I taught myself scrimshaw at age 13 amid the rolling hills of
northeast Iowa, and have been doing it ever since nearly 40 years. I first saw
scrimshaw in a gift shop on a family trip to New England, and did my first
pieces on whale ivory purchased during the trip. I have developed many of
my own techniques over the years, but have tried to stay true to the origins of
the craft by using simple tools and natural materials. I also produce the antler and wood
objects I sell and use for scrimshaw. I have been exhibiting my work at art
fairs since 1975, and in Michigan art fairs since 1981. I have been a
naturalist, a park ranger, a database analyst and a "professional student".
I am a biology professor at a regional university and do contract work for The
Nature Conservancy and a regional land trust as a field ecologist. In
addition to scrimshaw, I also enjoy nature
photography, backpacking, canoeing, gardening and woodworking.
I specialize in hand-etched scrimshaw on natural materials such
as mammoth ivory, walrus teeth, piano-key ivory and shed antler. Nautical,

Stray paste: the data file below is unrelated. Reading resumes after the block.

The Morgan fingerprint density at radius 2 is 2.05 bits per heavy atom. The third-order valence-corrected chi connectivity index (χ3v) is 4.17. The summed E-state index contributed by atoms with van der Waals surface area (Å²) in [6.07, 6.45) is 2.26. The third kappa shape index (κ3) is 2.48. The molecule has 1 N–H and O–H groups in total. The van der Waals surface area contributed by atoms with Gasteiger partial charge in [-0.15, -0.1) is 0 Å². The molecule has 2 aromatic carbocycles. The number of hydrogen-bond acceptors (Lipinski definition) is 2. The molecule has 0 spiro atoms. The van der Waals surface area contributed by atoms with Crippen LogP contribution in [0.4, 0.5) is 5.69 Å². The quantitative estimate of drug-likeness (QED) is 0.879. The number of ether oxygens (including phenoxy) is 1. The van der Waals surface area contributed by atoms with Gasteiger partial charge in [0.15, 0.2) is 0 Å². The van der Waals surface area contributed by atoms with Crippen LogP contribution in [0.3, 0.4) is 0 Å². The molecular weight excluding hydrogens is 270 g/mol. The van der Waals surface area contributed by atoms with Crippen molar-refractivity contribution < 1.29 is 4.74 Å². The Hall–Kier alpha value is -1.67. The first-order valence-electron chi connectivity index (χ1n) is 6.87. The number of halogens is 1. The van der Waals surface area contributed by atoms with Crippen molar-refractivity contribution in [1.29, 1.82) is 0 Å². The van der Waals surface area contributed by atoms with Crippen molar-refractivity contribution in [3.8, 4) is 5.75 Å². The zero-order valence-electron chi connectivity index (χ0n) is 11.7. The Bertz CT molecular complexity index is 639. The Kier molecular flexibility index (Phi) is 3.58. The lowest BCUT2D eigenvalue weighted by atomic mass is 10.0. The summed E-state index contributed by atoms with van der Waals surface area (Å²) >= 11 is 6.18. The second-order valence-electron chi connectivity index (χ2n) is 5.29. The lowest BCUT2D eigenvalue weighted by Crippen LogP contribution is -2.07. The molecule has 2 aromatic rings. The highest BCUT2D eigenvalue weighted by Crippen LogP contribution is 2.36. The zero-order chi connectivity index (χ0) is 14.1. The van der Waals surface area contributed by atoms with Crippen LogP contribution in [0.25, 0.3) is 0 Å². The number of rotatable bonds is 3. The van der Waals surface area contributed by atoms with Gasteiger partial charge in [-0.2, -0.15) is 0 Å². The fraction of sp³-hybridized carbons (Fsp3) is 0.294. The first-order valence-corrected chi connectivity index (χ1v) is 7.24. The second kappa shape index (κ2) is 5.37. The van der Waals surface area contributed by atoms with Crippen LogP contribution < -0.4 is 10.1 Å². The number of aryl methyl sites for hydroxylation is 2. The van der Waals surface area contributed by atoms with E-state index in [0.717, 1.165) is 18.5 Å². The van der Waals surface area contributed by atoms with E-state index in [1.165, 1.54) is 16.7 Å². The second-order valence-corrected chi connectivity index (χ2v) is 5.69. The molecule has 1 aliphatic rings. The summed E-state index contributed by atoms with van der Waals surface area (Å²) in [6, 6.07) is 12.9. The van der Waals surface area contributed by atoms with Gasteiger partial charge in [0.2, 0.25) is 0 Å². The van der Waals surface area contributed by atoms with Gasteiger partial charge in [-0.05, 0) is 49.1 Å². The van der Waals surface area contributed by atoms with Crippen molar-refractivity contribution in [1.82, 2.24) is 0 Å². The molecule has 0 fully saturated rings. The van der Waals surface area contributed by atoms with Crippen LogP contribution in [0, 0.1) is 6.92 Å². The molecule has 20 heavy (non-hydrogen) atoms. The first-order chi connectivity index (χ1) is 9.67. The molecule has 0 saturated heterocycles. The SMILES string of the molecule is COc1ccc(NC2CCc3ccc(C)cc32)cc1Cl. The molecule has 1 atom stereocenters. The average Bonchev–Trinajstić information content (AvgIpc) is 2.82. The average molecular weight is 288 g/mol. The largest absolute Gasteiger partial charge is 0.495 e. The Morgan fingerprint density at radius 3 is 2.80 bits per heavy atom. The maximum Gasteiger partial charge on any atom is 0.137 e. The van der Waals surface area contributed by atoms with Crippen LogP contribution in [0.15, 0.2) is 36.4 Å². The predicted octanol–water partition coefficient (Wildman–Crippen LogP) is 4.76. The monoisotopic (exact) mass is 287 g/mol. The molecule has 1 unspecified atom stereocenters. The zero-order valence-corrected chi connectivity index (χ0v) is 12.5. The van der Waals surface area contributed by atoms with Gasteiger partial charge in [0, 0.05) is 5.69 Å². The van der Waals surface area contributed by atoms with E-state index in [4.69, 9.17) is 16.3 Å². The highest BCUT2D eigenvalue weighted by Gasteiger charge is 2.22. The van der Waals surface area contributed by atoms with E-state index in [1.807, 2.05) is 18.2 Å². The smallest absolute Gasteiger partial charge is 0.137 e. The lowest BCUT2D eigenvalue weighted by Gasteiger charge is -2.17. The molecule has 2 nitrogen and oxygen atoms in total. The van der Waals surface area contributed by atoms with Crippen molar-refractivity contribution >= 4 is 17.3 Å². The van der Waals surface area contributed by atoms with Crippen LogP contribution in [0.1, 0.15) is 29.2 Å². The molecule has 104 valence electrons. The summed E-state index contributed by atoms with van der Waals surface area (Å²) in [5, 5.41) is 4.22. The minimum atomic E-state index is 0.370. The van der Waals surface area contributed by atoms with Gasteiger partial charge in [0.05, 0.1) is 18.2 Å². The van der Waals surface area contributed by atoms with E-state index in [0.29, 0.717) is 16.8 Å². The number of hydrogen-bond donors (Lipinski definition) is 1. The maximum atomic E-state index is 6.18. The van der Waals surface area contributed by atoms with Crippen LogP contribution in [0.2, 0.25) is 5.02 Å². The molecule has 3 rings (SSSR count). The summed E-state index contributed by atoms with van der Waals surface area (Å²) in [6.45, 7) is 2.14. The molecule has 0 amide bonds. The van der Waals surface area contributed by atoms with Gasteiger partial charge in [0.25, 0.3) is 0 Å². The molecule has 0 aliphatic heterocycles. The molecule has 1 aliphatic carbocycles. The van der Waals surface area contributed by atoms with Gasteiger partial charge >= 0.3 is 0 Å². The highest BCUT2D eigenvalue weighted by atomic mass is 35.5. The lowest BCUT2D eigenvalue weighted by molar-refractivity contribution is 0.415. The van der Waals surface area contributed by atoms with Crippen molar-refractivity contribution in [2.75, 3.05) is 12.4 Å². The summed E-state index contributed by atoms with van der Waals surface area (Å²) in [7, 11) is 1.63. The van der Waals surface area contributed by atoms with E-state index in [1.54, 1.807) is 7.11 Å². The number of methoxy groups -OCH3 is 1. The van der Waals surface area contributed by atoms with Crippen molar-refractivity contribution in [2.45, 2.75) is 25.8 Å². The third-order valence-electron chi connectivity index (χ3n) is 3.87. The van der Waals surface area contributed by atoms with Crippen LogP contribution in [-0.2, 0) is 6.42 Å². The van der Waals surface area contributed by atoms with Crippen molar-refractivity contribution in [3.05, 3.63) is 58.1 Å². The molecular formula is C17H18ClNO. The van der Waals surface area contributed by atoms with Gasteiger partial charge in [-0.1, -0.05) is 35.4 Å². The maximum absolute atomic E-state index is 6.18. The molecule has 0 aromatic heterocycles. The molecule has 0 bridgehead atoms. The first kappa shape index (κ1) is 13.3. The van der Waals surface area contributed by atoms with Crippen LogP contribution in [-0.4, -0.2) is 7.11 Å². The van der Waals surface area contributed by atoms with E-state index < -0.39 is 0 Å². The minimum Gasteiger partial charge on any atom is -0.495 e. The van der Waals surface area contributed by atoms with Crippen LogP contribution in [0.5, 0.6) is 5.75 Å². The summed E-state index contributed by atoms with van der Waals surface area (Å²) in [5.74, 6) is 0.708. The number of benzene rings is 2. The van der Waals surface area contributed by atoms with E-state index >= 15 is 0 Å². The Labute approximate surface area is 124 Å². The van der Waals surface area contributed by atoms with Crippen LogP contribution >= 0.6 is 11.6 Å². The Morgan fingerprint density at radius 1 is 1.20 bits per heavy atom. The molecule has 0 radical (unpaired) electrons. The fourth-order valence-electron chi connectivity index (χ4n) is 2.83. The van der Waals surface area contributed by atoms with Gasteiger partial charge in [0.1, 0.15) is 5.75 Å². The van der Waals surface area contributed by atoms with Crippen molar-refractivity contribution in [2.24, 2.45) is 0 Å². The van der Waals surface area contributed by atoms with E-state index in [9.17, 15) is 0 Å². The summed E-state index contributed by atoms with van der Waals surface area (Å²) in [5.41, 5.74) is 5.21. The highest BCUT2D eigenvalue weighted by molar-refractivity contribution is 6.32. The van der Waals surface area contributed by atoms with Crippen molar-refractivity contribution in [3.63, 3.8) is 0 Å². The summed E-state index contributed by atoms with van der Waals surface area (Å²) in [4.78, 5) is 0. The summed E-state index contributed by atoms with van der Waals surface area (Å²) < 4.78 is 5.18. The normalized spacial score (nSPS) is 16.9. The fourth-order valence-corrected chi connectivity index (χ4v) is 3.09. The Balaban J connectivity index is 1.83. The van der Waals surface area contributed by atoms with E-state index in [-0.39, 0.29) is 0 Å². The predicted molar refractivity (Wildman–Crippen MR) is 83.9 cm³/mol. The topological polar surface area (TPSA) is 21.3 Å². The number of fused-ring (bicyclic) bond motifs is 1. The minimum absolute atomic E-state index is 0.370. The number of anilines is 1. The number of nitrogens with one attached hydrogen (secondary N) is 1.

wildflower and wildlife themes are favorites, but I have done everything from
old fire engines and tractors to corporate logos (with permission). I make
everything from jewelry to cribbage boards and Nantucket baskets. I also
make many of the accessory items and objects on which the scrimshaw is mounted:
hand mirrors, jewelry and music boxes, desk accessories and more. I have
over 40 years in scrimshaw and ivory work.
I do not use a machine engraver for my scrimshaw; instead, it
is etched with a steel tool and the color is hand-rubbed into the fine lines and
dots. Nineteenth-century scrimshanders used the point of a knife or a sharpened
sail needle, with a combination of lampblack and whale oil, sepia (squid ink),
tobacco "juice", and various fruit juices for color. I try to emulate the spirit
of the old scrimshanders while adding my own unique styles and more stable
I am one of the featured artists in the book pictured at the
right, "Scrimshaw: A complete illustrated manual" (2nd ed.) by Steve
Paskiewicz and Roger Schroeder, Fox Chapel Publishing.
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